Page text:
Dentures in Castle Rock, CO
The American College of Prosthodontists, comprised of dental experts in artificial teeth, says that approximately 178 million Americans are missing at least one tooth. Many millions are missing all their teeth, impairing speech, chewing and facial appearance unless they elect to consult a skilled dentist about tooth replacement. Dr. Dwight Bratton and Dr. Michael Rowlette of Castle Rock Dental Group are highly experienced in tooth replacement options such as implants, bridges, and dentures.
Partial Dentures vs. Full Dentures
There are basically two types of dentures--partial and full. Either may be supported by dental implants surgically placed into the patient's jaw for maximum stability, retention, natural feel and excellent functionality.
However, a traditional partial denture affixes to natural teeth on either side of the prosthetics via metal clasps. The natural teeth require some enamel preparation for proper seating and retention of the porcelain or resin teeth mounted on a light metal frame.
Traditional full dentures help people missing most or all of their natural teeth. Fabricated according to dental impression and the dentist's instructions, full dentures stay in the mouth via suction or attachment to remaining natural teeth.
Many individuals opt for conventional full dentures. These prosthetics are placed after tooth extraction sites are fully healed, and dentures fit correctly over gums and bone which shrink as they heal. The fit and look of conventional dentures are adjusted over several appointments to ensure functionality and aesthetics. Our highly skilled dentists at Castle Rock Dental Group focus on creating a denture that looks natural and is appropriate for the individual's gender, facial appearance, age and personal preference.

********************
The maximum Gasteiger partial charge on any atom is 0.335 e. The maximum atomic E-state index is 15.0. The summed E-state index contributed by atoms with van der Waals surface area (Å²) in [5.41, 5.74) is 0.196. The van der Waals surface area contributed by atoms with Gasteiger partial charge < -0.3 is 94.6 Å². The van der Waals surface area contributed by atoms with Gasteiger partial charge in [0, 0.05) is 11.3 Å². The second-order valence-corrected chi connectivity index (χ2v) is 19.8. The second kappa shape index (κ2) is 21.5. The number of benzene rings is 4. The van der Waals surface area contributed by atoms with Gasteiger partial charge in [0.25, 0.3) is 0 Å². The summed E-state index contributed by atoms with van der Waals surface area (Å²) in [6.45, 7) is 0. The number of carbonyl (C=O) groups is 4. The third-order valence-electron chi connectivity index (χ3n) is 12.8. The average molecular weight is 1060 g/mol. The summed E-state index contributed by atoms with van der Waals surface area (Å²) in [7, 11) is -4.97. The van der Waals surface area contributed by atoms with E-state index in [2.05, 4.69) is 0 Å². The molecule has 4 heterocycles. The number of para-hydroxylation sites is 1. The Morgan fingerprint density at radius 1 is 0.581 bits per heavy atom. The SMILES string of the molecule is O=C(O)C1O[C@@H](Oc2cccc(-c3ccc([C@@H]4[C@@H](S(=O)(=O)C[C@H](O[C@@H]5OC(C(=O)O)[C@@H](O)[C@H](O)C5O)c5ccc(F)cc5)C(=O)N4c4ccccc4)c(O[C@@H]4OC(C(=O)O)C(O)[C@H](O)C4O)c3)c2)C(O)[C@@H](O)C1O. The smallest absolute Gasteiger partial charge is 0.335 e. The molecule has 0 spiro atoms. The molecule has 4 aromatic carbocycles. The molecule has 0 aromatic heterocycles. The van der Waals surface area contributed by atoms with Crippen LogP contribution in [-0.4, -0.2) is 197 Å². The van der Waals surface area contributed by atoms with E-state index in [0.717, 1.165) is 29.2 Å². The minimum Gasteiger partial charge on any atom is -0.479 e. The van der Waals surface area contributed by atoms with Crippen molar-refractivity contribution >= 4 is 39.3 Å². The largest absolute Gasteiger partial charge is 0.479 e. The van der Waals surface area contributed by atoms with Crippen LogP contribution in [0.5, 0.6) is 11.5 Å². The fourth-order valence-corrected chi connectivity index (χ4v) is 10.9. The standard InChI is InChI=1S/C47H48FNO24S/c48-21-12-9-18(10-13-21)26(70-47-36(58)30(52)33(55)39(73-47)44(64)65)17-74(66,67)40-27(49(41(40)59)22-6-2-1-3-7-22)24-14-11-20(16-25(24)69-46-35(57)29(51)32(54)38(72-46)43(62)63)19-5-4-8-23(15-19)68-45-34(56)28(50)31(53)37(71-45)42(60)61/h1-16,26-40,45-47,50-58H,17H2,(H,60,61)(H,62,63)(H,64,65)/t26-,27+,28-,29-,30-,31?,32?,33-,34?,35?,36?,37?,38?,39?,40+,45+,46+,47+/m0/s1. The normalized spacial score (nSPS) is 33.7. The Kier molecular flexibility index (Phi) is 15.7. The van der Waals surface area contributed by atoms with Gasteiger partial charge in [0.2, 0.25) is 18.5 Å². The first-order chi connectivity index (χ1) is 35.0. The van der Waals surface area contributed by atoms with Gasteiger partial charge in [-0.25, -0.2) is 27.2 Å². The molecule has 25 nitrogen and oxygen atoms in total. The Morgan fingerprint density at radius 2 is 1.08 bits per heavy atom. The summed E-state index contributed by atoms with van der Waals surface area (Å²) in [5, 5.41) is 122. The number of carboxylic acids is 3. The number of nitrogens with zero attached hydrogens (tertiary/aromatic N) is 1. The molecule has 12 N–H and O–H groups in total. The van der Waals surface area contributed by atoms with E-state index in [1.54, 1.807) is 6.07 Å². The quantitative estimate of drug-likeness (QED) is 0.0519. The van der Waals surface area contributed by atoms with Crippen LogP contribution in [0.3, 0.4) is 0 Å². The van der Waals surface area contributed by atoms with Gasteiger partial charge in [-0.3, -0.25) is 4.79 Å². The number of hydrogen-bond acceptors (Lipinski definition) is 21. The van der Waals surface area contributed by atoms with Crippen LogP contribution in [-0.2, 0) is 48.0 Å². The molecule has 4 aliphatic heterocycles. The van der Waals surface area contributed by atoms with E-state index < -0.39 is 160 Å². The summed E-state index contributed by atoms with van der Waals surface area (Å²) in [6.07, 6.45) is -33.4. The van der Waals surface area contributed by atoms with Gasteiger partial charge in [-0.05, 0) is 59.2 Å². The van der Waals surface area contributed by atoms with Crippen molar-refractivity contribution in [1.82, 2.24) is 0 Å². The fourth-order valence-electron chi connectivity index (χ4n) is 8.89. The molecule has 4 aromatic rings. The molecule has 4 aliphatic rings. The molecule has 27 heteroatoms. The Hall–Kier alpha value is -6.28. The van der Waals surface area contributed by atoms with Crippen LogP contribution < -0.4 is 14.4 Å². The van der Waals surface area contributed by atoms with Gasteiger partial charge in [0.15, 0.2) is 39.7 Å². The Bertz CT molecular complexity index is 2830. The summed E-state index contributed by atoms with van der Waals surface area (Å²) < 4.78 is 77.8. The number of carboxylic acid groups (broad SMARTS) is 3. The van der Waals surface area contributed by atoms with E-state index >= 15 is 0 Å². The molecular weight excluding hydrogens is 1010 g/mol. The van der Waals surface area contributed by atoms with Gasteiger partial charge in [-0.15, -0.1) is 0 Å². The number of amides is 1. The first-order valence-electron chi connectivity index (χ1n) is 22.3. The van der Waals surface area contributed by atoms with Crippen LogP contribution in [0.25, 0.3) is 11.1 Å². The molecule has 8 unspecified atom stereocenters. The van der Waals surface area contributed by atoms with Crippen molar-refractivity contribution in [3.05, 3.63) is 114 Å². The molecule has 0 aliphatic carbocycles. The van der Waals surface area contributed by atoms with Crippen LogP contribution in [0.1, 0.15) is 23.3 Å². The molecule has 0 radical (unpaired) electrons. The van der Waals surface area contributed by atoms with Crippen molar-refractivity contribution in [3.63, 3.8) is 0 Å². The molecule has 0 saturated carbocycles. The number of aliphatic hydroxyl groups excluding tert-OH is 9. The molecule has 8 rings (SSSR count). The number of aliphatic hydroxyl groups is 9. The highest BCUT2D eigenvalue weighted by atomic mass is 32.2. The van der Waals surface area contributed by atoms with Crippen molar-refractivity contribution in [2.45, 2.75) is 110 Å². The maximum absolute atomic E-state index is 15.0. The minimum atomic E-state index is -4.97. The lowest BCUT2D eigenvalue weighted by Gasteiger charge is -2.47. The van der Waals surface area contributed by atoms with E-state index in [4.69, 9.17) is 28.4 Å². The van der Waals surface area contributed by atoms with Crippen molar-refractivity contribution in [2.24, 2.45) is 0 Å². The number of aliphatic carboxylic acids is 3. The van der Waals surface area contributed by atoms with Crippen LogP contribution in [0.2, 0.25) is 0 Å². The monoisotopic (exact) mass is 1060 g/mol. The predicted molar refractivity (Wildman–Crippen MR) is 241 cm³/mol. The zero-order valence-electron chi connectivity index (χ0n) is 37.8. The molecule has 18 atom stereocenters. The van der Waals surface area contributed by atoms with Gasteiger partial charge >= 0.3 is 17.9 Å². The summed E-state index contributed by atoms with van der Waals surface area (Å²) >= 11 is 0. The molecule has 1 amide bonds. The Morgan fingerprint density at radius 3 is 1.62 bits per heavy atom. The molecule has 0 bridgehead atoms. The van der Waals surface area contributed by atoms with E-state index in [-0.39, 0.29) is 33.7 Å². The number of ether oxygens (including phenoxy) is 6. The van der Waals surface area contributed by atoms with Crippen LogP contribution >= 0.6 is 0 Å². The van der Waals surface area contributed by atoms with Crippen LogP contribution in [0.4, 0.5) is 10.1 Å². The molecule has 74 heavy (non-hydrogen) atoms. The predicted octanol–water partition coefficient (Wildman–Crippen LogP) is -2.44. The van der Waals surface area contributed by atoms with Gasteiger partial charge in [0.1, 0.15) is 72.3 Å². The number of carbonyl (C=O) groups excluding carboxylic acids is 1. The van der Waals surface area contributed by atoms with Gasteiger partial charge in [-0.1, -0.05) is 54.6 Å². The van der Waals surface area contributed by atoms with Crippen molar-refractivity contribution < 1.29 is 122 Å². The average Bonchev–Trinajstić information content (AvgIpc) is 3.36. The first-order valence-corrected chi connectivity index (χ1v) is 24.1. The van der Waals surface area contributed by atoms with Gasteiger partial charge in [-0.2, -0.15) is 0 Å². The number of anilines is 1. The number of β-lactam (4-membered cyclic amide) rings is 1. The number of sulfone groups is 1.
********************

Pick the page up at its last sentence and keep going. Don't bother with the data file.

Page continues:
Living with Dentures
The entire mouth is examined and a determination is made as to which teeth will have to be removed, and which will remain. The loose teeth are then extracted. Dentures are fitted to go over or around whatever teeth remain in the mouth, depending on the type. There is an adjustment period after dentures are placed in the mouth, and it can take some getting used to. But once accustomed to the dentures, all the normal functionality and appearance return and one just carries on as usual. Often implants can be used to further stabilize the dentures.
Typically, patients adjust to their new teeth within a few weeks. Facial muscles learn how to bite and chew, and while speech may be a bit slurred at first, this resolves, too. Patients also must adapt to a new at-home hygiene routine. They brush or soak their dentures with a product approved by the American Dental Association to reduce bacteria and eliminate bad breath.